Project Cars is a brand new racing simulator from Slightly Mad Studios, who made a name for themselves after developing the Need For Speed Shift series. Like the Forza and Gran Turismo series, Project cars is for those who want a full fledged racing experience with no arcade gimmicks.
May 7, 2015
Playstation 4, Xbox One, Microsoft Windows
Publisher: Slightly Mad Studios
Distributed By: Bandai Namco
ESRB: E for Everyone
Slightly Mad Studios, known for their work on the Need For Speed Shift series, makes their first attempt at a racing simulation game for consoles and PC, known simply as Project Cars. Its game engine includes features such as dynamic weather and time of day, full pit stops, full racing days, realistic handling, and current generation graphics. Buckle your seat belts, you’re in for one heck of a ride!
Upon first loading, Project Cars asks you about your skill level. If you are new to racing games, you may want to go with the lower difficulty options. Gamers new to the racing simulator world may want to start on the novice difficulty which gives you full braking assists, stability control, no damage, and easier AI. You can change these anytime in the game between races.
There are multiple modes to choose from in the game: Career mode, Solo (also known as Quick Race Weekend), Online, Driver Network, Practice, Random and Time Trials.
Career mode is the staple of this entire game. Upon choosing career mode, you enter your first and last name, a social media handle (think Twitter) and a car number. You then choose which tier you want to start in, ranging from Go Karts in tier 8 to the Le Mans Prototypes in tier 1. The game doesn’t force you to pick a certain tier, but to get the most out of career mode, I recommend starting from the bottom and working your way up.
Once you have chosen where you want to start in your career, you are offered a few contracts. There’s no need to sweat over who to choose at first, because they’re more for flair. The contracts are basically choosing the team you want to drive for and for progressing through Career Mode. If you do well enough during the contract period, you can either re-sign with that team for another year, or sign a contract for a higher tier if offered. Once a contract is chosen, you are taken to your career dashboard.
The career dashboard is the central hub in career mode. It allows you to check your mail, tune your car, view race results, keep up with stories in the racing worlds, and see what fans say about you!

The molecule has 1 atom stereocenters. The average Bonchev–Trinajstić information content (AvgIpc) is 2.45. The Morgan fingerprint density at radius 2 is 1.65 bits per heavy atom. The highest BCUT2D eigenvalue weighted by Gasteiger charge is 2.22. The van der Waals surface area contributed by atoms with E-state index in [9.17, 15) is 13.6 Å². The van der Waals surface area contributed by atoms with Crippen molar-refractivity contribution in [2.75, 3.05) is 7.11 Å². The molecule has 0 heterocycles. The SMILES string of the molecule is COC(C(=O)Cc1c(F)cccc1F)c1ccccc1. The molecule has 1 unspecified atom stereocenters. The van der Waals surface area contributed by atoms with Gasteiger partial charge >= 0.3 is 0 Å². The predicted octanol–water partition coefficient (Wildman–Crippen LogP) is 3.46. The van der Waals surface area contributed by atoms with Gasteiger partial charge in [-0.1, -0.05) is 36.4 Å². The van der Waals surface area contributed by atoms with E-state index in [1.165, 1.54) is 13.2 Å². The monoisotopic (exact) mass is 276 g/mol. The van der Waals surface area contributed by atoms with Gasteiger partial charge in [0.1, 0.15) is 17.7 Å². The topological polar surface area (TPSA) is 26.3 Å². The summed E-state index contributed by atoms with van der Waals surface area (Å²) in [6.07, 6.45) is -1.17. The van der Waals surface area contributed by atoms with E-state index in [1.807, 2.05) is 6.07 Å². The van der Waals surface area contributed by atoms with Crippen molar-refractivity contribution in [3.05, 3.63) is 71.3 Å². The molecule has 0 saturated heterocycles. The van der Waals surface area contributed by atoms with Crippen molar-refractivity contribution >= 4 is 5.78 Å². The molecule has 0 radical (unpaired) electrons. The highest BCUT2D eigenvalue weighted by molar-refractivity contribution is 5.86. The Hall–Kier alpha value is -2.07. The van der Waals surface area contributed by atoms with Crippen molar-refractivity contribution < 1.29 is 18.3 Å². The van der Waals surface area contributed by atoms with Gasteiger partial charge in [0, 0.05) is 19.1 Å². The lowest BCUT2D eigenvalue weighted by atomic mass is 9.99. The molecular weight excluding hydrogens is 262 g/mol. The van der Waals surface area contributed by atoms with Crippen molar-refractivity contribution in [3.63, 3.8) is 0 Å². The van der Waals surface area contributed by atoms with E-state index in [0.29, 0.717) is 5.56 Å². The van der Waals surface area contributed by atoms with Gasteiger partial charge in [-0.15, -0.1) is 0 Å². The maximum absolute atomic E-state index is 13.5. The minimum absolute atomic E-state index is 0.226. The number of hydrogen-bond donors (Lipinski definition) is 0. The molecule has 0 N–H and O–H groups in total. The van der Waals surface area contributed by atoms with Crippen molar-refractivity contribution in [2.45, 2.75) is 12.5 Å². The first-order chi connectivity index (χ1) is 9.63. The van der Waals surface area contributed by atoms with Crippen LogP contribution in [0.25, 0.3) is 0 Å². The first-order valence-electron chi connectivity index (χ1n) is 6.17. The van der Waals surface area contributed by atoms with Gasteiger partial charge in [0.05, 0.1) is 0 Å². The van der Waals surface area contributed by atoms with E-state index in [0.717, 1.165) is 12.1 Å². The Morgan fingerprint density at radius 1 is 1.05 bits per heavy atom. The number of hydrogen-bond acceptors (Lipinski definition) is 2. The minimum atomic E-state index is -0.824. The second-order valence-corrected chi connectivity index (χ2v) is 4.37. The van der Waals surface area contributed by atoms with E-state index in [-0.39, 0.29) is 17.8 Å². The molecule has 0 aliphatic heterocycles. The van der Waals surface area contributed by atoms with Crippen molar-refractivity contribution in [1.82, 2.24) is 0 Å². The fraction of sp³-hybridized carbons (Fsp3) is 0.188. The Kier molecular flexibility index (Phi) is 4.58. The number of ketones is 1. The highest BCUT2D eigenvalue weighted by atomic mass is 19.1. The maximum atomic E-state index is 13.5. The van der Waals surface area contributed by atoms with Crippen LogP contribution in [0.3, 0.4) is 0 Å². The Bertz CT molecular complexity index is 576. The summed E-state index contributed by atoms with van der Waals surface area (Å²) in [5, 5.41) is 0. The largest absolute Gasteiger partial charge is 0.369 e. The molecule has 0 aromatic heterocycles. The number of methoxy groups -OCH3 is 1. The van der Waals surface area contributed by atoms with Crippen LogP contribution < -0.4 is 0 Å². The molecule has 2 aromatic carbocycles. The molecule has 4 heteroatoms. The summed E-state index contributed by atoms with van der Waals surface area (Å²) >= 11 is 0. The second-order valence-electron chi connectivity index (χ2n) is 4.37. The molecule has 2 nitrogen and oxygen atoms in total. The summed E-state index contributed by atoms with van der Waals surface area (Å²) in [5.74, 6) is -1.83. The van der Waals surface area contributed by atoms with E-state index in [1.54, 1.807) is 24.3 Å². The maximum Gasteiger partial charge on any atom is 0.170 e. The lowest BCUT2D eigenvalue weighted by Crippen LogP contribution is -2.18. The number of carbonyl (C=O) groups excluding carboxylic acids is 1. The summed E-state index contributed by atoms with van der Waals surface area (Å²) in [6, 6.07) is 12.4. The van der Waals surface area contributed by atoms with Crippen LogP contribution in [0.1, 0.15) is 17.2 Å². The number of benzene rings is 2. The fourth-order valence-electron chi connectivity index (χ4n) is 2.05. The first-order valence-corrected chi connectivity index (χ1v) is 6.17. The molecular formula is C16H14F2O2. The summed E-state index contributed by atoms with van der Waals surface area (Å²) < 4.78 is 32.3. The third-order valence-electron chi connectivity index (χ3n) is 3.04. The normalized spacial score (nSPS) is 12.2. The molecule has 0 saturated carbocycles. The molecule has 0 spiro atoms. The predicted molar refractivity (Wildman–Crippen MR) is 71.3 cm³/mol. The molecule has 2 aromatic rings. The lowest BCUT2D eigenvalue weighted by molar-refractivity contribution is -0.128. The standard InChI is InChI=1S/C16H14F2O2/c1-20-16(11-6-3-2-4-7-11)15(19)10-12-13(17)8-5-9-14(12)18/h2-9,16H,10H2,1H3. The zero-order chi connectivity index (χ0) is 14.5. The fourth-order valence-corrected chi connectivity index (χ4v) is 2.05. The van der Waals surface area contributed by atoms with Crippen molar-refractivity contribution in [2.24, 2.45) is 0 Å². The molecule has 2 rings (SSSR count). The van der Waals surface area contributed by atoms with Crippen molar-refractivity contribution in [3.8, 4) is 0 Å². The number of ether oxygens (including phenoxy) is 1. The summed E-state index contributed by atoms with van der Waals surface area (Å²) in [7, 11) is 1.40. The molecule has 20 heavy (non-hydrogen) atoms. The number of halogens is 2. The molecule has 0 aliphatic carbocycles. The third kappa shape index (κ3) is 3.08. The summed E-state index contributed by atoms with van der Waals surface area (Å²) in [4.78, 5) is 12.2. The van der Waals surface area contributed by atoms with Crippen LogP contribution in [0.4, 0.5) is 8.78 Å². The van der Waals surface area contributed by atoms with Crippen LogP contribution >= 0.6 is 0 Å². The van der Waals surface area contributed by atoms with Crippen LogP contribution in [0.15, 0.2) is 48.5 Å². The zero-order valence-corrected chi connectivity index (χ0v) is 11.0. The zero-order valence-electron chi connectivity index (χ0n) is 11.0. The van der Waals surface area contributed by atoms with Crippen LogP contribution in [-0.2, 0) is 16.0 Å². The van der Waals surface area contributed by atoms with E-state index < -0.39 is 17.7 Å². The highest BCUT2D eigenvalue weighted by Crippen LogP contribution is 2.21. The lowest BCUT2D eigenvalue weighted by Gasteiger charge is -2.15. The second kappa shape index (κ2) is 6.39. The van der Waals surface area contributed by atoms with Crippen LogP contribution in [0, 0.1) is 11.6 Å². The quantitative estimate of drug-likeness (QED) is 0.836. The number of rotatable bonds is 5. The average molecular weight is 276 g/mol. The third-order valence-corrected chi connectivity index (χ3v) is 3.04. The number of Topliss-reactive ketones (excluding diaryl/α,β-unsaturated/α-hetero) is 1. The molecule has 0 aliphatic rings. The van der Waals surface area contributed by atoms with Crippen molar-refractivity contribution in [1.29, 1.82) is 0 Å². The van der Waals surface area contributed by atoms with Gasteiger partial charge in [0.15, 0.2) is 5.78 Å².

Check your calendar, choose your race and go make a name for yourself!
Having trouble with a specific turn or track in general? Want to test out a car or master its handling? Maybe you just feel like messing around? Free practice mode is a no rules, no boundaries mode. Use this if you want to tailor your skills for career mode, or to prepare for online. Slightly Mad Studios also offers a free car DLC each month, so this is a good opportunity to test out your new rides!
Solo mode is for those who just want to set up a specific race to your liking. You can choose the track, vehicle type, weather, lap times, qualifying, practice, and whatever other modifiers you want.
Online mode is pretty self explanatory. Set up races with your friends or trade paint with other players!
Driver network allows you to participate in specific challenges. Try to be at the top of the leaderboard by the end of the event for your chance to win prizes!
This mode puts you right into a randomized online race!
Race against ghosts and compete for the best time.
Once you’ve decided what you want to do, it’s time to go racing! Drive out from your pit box and get on that track! The controls are very comfortable to use. It’s the typical setup as any other racing games, using the triggers as your acceleration and brake. The cars handle very realistically; you cannot take corners too fast, you cannot slam on the brakes without losing control and you definitely cannot oversteer too much because you will spin out. This may be a problem for some beginners, so make sure to turn on those assists!